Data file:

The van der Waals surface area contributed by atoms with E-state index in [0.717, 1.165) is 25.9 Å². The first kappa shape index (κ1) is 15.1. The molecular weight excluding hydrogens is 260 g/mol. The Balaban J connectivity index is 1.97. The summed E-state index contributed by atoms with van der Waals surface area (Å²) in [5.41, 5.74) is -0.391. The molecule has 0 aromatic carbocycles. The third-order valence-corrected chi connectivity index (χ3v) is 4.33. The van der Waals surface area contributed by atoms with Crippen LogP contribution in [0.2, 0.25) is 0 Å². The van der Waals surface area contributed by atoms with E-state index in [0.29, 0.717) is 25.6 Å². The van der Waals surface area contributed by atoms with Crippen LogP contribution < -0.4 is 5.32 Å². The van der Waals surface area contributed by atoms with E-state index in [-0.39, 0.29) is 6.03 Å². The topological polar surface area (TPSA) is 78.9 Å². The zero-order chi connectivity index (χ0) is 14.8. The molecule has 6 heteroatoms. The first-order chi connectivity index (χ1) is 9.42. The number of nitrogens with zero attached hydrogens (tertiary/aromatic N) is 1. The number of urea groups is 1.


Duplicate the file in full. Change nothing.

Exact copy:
The van der Waals surface area contributed by atoms with E-state index in [0.717, 1.165) is 25.9 Å². The first kappa shape index (κ1) is 15.1. The molecular weight excluding hydrogens is 260 g/mol. The Balaban J connectivity index is 1.97. The summed E-state index contributed by atoms with van der Waals surface area (Å²) in [5.41, 5.74) is -0.391. The molecule has 0 aromatic carbocycles. The third-order valence-corrected chi connectivity index (χ3v) is 4.33. The van der Waals surface area contributed by atoms with Crippen LogP contribution in [0.2, 0.25) is 0 Å². The van der Waals surface area contributed by atoms with E-state index in [0.29, 0.717) is 25.6 Å². The van der Waals surface area contributed by atoms with Crippen LogP contribution < -0.4 is 5.32 Å². The van der Waals surface area contributed by atoms with E-state index in [-0.39, 0.29) is 6.03 Å². The topological polar surface area (TPSA) is 78.9 Å². The zero-order chi connectivity index (χ0) is 14.8. The molecule has 6 heteroatoms. The first-order chi connectivity index (χ1) is 9.42. The number of nitrogens with zero attached hydrogens (tertiary/aromatic N) is 1. The number of urea groups is 1.